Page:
As Lydenberg again notes, the “cut-ups defy copyright and ownership, transgressing the regulations of boundary and convention.” Gysin – and Burroughs – contended that words are the property of no-one, and that an author manipulates words just as they would other media such as paint, and as Gysin stressed, “the poet”s function is to free words.’ As such, it was their belief that they were at liberty to reorder and manipulate the words contained in existing texts at will – or at random. Burroughs contended that such composite texts, formed using “freed” words, remained ‘quite coherent and meaningful prose,’ and believed it would be possible to re-educate the reading public to process and respond to cut-up composite texts in the same way as to conventional prose.
When asked what cut-ups offer the reader that conventional narrative doesn’t, Burroughs replied that:
Any narrative passage or any passage, say, of poetic images is subject to any number of variations, all of which may be interesting and valid in their own right. A page of Rimbaud cut up and rearranged will give you quite new images. Rimbaud images – real Rimbaud images – but new ones.
Of course, such an interpretation of “new” Rimbaud images is highly problematic. On the one hand, Burroughs is suggesting that his reworking of a pre-existing text is, in effect, a new, original text. On the other, he is simultaneously stating that the original author’s work remains somehow intact and recognisable, but simply realigned. How can this be reconciled in terms of notions of authorship? Their response to this lies in the concept of “the third mind.” Citing a book entitled Think and Grow Rich, which suggests that when you put two minds together, there is “always a third mind… a third and superior mind… as an unseen collaborator,” they theorised that the cut-ups represented not a joint work between the two of them, but the product of a different origin altogether, something greater than the sum of the parts. Hence, the cut-up Rimbaud text, while containing “new” Rimbaud images, represents a collaboration between Burroughs, Gysin and Rimbaud, and thus stands, theoretically at least, as a legitimate revision of the existing text.
Following a number of short cut-up texts, Burroughs attempted to apply the cut-ups, and a variation called the fold-in, to “the novel,” producing a trilogy of books consisting of The Soft Machine (1961, 1966 and 1968), The Ticket That Exploded (1962, 1967 and 1968), and Nova Express (1964). Fold-ins are created whereby “a page of text… is folded down the middle and placed on another page, the composite text is then read across, half one text and half the other.” These texts were a composite of many authors:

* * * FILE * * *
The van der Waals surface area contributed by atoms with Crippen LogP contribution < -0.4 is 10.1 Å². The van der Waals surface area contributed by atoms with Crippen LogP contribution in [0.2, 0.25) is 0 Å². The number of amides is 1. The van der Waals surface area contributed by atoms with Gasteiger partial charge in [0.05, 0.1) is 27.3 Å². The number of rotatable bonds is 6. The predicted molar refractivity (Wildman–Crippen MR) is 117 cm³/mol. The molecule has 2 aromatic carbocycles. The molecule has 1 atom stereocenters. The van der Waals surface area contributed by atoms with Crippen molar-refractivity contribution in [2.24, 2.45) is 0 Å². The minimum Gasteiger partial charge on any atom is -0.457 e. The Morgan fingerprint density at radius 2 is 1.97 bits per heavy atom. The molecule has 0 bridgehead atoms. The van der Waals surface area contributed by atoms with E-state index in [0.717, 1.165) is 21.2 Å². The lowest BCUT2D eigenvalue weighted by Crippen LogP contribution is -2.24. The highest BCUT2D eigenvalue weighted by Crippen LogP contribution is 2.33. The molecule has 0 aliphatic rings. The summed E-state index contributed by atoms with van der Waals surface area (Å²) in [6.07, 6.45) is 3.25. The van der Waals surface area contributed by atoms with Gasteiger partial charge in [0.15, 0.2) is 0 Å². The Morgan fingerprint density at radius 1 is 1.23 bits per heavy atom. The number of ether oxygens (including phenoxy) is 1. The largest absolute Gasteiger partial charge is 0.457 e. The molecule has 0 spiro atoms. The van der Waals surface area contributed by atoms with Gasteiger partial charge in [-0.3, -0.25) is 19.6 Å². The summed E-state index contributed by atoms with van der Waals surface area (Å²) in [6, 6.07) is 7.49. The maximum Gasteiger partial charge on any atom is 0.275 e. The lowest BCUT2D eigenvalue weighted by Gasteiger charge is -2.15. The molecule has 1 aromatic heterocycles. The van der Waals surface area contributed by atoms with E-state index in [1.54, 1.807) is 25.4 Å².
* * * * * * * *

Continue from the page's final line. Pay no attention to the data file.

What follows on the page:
Joyce is in there. Shakespeare, Rimbaud, some writers that people haven’t heard about, someone named Jack Stern. There’s Kerouac. I don’t know, when you start making these fold-ins and cut-ups you lose track. Genet, of course, is someone I admire very much. Also Kafka, Eliot, and one of my favorites is Joseph Conrad. My story “They Just Fade Away” is a fold-in from Lord Jim. In fact, it’s almost a retelling of the “Lord Jim” story. My Stein is the same Stein as in Lord Jim (TM).
Here, we see Burroughs explicitly stating that the fold-ins can be used to retell existing narratives. He suggested that the fold-in functioned not as a device by which the precursive text was in any way desecrated, but retold in a new chronology, that is to say, when a page from a halfway way through the text is folded against a page from a quarter of the way through, and then again with a page from near the end, an effect akin to the cinematic flashback – or, depending on the page selection, a flash forward or dramatic foreshadowing is created. Such re-tellings expose the artifice of narrative, and demonstrate the fact that the possible ways a story can be told are endless. In this way, retold narratives constructed using cut-ups and fold-ins show in a practical, as well as theoretical manner, the way in which the writer does indeed manipulate the words at their disposal.